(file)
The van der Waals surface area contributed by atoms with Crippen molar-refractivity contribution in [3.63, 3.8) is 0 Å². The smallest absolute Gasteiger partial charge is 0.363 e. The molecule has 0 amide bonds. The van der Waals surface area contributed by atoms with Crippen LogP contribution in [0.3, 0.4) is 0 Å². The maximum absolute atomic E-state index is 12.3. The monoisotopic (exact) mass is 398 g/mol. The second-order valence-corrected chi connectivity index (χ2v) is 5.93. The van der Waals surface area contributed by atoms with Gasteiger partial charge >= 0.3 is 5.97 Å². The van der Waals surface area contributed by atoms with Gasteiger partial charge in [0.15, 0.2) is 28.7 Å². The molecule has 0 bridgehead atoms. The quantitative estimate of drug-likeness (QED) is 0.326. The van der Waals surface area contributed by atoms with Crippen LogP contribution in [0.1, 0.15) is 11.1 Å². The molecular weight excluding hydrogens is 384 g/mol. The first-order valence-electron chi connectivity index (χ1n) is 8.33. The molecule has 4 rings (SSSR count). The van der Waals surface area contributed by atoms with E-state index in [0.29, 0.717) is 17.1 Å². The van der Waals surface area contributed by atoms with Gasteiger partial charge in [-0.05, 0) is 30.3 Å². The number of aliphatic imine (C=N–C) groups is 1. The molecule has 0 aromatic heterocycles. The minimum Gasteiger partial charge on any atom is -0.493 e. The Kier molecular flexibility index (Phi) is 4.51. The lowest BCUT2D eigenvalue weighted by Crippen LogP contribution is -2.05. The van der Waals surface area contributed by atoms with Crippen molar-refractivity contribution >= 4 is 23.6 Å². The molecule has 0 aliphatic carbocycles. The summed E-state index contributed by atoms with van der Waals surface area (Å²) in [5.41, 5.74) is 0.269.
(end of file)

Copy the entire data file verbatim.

The van der Waals surface area contributed by atoms with Crippen molar-refractivity contribution in [3.63, 3.8) is 0 Å². The smallest absolute Gasteiger partial charge is 0.363 e. The molecule has 0 amide bonds. The van der Waals surface area contributed by atoms with Crippen LogP contribution in [0.3, 0.4) is 0 Å². The maximum absolute atomic E-state index is 12.3. The monoisotopic (exact) mass is 398 g/mol. The second-order valence-corrected chi connectivity index (χ2v) is 5.93. The van der Waals surface area contributed by atoms with Gasteiger partial charge >= 0.3 is 5.97 Å². The van der Waals surface area contributed by atoms with Gasteiger partial charge in [0.15, 0.2) is 28.7 Å². The molecule has 0 bridgehead atoms. The quantitative estimate of drug-likeness (QED) is 0.326. The van der Waals surface area contributed by atoms with Crippen LogP contribution in [0.1, 0.15) is 11.1 Å². The molecular weight excluding hydrogens is 384 g/mol. The first-order valence-electron chi connectivity index (χ1n) is 8.33. The molecule has 4 rings (SSSR count). The van der Waals surface area contributed by atoms with E-state index in [0.29, 0.717) is 17.1 Å². The van der Waals surface area contributed by atoms with Gasteiger partial charge in [-0.05, 0) is 30.3 Å². The number of aliphatic imine (C=N–C) groups is 1. The molecule has 0 aromatic heterocycles. The minimum Gasteiger partial charge on any atom is -0.493 e. The Kier molecular flexibility index (Phi) is 4.51. The lowest BCUT2D eigenvalue weighted by Crippen LogP contribution is -2.05. The van der Waals surface area contributed by atoms with Crippen molar-refractivity contribution >= 4 is 23.6 Å². The molecule has 0 aliphatic carbocycles. The summed E-state index contributed by atoms with van der Waals surface area (Å²) in [5.41, 5.74) is 0.269.